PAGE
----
RNC Chairman Update

Rather than making dozens of posts about the RNC Chairman’s race, let me make a summary:

Alex Knepper was quite thrilled by Michael Steele’s statement to CBN news regarding his membership in the Republican Leadership Council:

Wake up people. I mean, what are you going to do? Are you going to kick these folks out of the party? I have watched this party self disintegrate for the last four or five years. I’ve watched this party isolate itself from itself.

This may be a unique opportunity to build a relationship or a bridge between the conservatives and the moderates in our party and so she asked me to serve on her board and I said well this will be good. It’ll be a pro-life conservative voice on a board with a pro-choice leadership that is looking to elect moderates. We have to elect moderates in the party.

For all you little folks out there who think that you’ve got me on this: you don’t. My being on this board had nothing to do with lessening my conservative values or somehow appeasing them or compromising them. It had everything to do with reasserting them.

Let me give a conservative assessment: What Steele said here is the equivalent of John McCain’s GOPAC statement: “Calm down.” Ultimately, this doesn’t explain the objection. In the video, he compares his service on the board of the Republican Leadership Council to appearing on Bill Maher. Bill Maher isn’t a Republican moderate who aims to “reclaim the Republican Party.” Nor to go on Bill Maher does it require you partner up with Planned Parenthood and the Log Cabin Republicans.

Bottom line: If Steele is elected, he’s going to enter as RNC Chairman with a higher level of distrust from the base than other candidates for Chairmen. It may have inspired Alex, but Steele’s answer is a turn off to base conservatives who are already turned off.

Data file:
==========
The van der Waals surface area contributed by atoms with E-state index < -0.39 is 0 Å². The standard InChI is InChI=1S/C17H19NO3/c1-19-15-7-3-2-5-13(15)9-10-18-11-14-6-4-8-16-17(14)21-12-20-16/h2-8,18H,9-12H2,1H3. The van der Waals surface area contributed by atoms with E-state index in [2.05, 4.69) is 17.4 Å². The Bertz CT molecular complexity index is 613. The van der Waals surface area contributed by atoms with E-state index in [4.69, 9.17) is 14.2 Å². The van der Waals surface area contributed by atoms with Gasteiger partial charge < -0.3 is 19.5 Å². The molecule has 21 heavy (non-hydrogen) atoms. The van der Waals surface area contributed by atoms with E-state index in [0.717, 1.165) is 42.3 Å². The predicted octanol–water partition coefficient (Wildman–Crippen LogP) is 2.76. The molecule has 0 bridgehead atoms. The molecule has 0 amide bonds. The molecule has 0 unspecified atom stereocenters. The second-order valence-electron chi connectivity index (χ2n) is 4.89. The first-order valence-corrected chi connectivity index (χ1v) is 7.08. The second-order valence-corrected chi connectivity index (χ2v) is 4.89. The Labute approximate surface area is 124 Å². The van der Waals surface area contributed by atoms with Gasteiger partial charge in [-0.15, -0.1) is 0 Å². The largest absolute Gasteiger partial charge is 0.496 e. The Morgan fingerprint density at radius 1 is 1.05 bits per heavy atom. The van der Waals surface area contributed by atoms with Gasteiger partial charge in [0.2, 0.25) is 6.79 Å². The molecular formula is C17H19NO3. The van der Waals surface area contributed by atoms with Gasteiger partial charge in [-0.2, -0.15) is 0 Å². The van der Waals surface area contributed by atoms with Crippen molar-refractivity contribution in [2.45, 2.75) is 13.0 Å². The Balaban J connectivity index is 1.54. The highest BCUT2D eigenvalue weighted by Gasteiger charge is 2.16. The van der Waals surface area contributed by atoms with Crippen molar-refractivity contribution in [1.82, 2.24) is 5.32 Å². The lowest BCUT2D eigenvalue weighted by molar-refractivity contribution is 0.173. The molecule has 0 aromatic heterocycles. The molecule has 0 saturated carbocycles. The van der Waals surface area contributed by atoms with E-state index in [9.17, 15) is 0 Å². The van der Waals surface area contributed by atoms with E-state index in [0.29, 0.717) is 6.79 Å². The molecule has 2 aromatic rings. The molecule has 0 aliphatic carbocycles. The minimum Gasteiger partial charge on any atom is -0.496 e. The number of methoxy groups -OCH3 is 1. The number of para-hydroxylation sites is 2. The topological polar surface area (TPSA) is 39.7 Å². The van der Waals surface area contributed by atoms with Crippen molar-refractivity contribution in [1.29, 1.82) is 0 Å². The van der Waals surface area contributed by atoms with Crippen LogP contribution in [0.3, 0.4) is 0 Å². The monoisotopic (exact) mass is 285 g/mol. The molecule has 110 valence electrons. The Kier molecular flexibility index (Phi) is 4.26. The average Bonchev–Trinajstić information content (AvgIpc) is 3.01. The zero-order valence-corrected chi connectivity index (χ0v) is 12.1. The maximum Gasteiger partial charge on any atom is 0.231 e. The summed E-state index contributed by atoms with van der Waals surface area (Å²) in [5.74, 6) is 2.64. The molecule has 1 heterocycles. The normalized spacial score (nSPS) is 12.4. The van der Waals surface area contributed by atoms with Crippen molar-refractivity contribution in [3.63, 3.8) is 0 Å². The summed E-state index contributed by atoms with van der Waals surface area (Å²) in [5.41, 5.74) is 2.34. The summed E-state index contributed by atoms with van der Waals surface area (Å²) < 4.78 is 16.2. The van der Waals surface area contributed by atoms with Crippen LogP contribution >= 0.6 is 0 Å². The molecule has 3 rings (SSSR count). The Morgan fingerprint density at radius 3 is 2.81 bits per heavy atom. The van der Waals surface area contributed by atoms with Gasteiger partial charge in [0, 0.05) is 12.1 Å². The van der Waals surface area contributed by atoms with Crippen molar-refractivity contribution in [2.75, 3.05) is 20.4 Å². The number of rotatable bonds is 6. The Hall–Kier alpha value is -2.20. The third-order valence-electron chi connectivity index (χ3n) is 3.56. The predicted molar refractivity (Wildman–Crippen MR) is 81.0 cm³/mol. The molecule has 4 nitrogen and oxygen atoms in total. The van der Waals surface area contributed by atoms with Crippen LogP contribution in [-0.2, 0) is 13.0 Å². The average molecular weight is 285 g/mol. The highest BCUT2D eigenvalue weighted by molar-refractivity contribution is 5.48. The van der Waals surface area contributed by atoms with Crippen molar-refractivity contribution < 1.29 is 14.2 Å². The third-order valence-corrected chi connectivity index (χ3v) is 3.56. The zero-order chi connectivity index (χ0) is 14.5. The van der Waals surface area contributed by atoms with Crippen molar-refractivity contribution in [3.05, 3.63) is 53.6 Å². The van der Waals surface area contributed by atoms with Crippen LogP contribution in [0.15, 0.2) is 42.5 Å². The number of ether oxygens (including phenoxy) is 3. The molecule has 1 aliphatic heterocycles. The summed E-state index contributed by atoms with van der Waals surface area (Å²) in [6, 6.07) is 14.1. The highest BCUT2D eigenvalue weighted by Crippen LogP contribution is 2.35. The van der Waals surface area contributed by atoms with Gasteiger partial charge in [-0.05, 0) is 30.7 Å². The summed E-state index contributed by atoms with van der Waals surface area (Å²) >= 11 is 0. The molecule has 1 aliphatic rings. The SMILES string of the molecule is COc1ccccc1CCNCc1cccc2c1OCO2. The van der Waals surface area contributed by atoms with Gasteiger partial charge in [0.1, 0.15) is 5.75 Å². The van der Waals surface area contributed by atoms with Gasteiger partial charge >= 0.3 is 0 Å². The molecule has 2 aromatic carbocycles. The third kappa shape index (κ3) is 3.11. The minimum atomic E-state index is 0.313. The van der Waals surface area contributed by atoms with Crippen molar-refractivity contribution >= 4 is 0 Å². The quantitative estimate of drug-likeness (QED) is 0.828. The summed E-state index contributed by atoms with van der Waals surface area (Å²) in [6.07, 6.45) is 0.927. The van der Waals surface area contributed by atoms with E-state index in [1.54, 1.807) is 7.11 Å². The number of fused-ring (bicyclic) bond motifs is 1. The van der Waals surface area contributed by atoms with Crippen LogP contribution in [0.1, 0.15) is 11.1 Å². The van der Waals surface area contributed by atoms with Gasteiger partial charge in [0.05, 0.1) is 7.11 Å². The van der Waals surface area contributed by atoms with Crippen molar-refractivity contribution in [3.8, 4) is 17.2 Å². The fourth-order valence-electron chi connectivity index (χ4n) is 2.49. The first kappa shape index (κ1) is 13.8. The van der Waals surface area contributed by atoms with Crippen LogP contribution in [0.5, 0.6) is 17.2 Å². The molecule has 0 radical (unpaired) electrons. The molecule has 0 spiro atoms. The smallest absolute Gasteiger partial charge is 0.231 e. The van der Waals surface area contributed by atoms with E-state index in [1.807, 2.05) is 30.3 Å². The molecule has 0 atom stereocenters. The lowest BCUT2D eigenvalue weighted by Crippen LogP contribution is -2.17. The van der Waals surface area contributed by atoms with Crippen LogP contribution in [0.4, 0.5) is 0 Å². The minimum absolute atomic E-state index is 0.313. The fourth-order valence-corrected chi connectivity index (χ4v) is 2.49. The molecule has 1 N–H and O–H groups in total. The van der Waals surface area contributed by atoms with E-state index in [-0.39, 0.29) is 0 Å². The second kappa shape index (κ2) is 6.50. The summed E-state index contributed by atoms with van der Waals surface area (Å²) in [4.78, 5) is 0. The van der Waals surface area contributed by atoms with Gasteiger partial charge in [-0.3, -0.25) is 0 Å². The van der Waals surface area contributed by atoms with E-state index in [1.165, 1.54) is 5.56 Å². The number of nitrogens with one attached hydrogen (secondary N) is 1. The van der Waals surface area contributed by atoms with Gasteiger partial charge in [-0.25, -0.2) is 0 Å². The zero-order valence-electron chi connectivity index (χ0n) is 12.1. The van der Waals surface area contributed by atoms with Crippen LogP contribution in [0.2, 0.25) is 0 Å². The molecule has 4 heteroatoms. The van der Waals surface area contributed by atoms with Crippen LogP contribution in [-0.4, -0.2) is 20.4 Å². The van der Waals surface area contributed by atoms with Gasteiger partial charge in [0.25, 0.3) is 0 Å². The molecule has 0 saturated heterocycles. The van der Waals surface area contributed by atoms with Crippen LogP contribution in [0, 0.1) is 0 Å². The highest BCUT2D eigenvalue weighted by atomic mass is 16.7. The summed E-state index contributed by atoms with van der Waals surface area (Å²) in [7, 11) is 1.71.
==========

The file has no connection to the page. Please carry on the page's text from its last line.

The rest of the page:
Contrary to Alex’s suggestion, the GOP hasn’t been running Tom Coburns in Massachusetts. Indeed there was a pretty strong grassroots effort online to support pro-choice Jim Ogonowski against Kitty Tsongasin 2007. Name the Arch-Conservative nominated in Connecticut or Massachusetts or Rhode Island that lost in a winnable district. In fact the NRSC spent millions of dollars to save the worthless hide of Liberal Republican Lincoln Chafee. The Republican Party has not been shy nominating moderates, including in areas where a conservative could win. Moderates have not won because of an increasing liberal tilt of their district. An example that Steele cited in his case for moderates, Congresswoman Connie Morella (R-MD) got defeated 6 years ago.  


Two endorsements in the RNC Chairman race. Bill Bennett endorsed Michael Steele while Steve Forbes endorsed Ken Blackwell. The Bennett endorsement means squat. Bennett doesn’t command a large national movement, but is a lesser version of Michael Medved and occasional talk show guest. Steve Forbes has money and ran for President in a campaign that Blackwell played a key role in in 2000.